HIGHLAND — A distillery just south of Parkesburg is giving Kentucky a real run for its money.
Spring House Spirits produces whisky, bourbon and more recently rum on the 100-acre farm known as Chestnut. Grinding, brewing, fermentation, distillation and aging all take place on the farm.
The micro or nano distillery produces 300 bottles per month.
Distiller Chris Demars will tell you that it’s the property’s many natural sources that make the liquor so good, without having to use any additives. It’s no coincidence that the Parkesburg Victory Brewing Company uses the same water source.
Making whiskey and bourbon is in Demar’s DNA. Both grandmothers ran stills during Prohibition and when that ended, the two went back to making alcohol legally.
By reducing the size of the barrels, the product needs a quarter of time to age. Spring House whiskey only needs six months, instead of the usual two years, to bottle.
Real bourbon must be at least 51% corn and aged in new oak barrels.
Spring House Whiskey is produced in a former dairy and is made from 72% corn, which adds a full-bodied flavor, 12% wheat, 12% rye and 4% barley. The new Doc Windle Bourbon will be much richer in rye and less rich in corn.
The farm dates back to 1814, with the natives occupying the premises for 13,000 years. Many arrowheads were found near the springs that attracted so many.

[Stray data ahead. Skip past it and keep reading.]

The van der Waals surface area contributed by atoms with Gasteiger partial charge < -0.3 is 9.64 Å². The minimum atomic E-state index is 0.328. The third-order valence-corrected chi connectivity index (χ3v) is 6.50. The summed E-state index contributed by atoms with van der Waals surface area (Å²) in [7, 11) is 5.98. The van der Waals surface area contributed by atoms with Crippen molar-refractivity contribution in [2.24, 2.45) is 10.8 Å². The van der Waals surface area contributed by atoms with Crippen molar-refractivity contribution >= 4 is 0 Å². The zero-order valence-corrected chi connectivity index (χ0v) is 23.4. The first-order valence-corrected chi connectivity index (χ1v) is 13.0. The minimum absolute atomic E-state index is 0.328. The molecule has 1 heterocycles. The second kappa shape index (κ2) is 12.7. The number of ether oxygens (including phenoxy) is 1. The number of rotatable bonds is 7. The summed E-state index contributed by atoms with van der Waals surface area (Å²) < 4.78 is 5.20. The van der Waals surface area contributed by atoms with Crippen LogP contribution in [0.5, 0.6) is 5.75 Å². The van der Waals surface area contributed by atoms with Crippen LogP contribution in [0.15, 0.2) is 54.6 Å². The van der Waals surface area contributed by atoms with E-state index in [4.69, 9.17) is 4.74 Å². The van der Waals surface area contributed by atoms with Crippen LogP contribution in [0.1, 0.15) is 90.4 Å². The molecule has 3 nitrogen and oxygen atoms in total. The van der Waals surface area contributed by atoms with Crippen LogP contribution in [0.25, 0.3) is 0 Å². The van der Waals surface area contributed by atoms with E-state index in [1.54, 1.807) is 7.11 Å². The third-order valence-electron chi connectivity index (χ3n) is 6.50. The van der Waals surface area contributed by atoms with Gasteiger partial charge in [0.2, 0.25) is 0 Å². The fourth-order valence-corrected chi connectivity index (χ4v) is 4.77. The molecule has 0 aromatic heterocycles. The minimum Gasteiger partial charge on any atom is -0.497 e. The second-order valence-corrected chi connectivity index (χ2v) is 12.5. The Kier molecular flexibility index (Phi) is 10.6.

Arthur Parkes was Parkesburg’s first mayor. He bought the hilly farmland from the Penn Foundation.
The third owner of the farm was Filmore Martin. His wife was sober, and Fillmore jumped on any old horse when the regular fox hunts passed through his property, despite knowing that the hunt always carried flasks of whiskey.
Doc Windle owned the farm during the Civil War. He always carried a bottle of alcohol in his doctor’s kit for “medicinal purposes”.
Bobby Cochran, Cochranville’s namesake, founded and ran the Cochran Hunt that ran through the farm.
“History gives a sense of place physically versus time,” Demars said.
The property will be permanently preserved by the Brandywine Nature Conservancy.
“We see ourselves as gatekeepers,” Demars said.
Demars is a retired nuclear engineer. He loves to cook and compares the balance of flavors in whiskey, so that they complement each other, to the blending of grains and woods to achieve those flavors.
Bourbon and whiskey are aged in oak barrels.
“The oak provides the complexity needed to create those flavors and to balance and produce a full flavored whiskey that is pure drinking pleasure,” he said.
His son Alexander Demars is the chief distiller and, like his father, also enjoys cooking. Chris said Alexander had a refined sense of taste, which is necessary for a distiller.
For more information or to purchase a bottle, go to www.springhousespirits.com